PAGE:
FMT spurs ‘huge’ drop in hospital costs for patients with C. diff
Patients with recurrent Clostridioides difficile infection on average avoided 17 days of hospitalization in the first year after being treated with fecal microbiota transplantation, according to real-world data.
Christian L. Hvas, MD, PhD, of the department of hepatology and gastroenterology at Aarhus University Hospital in Denmark, said in a press release that implementing new therapies like FMT can be expensive, but it is worth it in the long run.
“The $26,500 (23,600 euros) that we save with each patient each year is calculated based on the costs of hospitalization, antibiotics and the feces transplantation,” Hvas said in the release. “Although a huge annual saving, it is a very conservative estimate. We only included hospital costs, and because half of the patients were below 60 years of age, factors such as loss of earnings should also be counted in.”
Hvas and colleagues conducted an observational, single-center study in Demark comprising 50 consecutive patients referred for recurrent CDI. They calculated patient-related costs 1 year before FMT and 1 year after FMT.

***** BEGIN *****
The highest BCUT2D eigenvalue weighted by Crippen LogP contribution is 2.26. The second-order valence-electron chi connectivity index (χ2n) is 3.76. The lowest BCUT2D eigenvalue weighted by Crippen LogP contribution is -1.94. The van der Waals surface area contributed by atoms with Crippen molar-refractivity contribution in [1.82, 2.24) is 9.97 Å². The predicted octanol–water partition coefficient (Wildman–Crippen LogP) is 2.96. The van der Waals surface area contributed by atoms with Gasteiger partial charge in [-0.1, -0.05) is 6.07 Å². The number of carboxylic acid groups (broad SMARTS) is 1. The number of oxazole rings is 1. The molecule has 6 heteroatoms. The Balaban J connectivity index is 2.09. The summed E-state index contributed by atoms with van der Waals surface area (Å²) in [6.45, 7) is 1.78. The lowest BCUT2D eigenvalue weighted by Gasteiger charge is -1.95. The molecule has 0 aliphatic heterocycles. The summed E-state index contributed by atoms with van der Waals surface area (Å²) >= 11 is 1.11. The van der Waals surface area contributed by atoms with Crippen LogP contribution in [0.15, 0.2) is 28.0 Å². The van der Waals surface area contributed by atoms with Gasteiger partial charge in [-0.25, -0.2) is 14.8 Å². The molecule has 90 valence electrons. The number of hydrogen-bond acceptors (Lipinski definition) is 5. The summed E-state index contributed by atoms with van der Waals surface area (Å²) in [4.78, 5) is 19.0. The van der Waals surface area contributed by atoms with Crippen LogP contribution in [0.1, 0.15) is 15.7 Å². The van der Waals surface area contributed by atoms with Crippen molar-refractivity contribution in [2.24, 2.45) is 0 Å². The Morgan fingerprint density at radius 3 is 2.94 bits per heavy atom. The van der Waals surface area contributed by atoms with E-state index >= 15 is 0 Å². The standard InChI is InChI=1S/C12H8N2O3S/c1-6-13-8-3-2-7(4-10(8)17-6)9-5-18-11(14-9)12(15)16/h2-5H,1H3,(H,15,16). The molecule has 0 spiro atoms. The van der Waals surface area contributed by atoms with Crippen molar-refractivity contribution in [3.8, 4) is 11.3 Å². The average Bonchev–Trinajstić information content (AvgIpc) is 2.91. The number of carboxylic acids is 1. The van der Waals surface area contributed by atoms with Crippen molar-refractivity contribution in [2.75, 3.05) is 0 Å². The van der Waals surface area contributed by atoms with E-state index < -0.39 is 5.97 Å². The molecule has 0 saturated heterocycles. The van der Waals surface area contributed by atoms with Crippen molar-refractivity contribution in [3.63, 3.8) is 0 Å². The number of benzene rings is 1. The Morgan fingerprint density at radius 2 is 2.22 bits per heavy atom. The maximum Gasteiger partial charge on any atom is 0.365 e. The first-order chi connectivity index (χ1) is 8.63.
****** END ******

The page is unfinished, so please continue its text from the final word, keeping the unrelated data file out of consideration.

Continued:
Researchers found that the total annual hospital costs per patient in the year before FMT were 56,415 euros (95% CI, 41,133–71,697), or approximately $63,300. In the year after FMT, total costs decreased to 32,816 euros (95% CI, 22,618–42,014), or approximately $36,800.
Investigators wrote that the decrease was mostly driven by the number of hospital admissions, which decreased from 37 days on average in the year before FMT to 20 days on average in the year after FMT.
“Here we have a form of treatment that on top of everything also saves society millions of euro every month,” Hvas said in the release. “If we can establish a system that safeguards both patients and donors, then it'll be of huge benefit for everyone. And we're well on the way to doing that.” – by Alex Young
Disclosures: The authors report no relevant financial disclosures.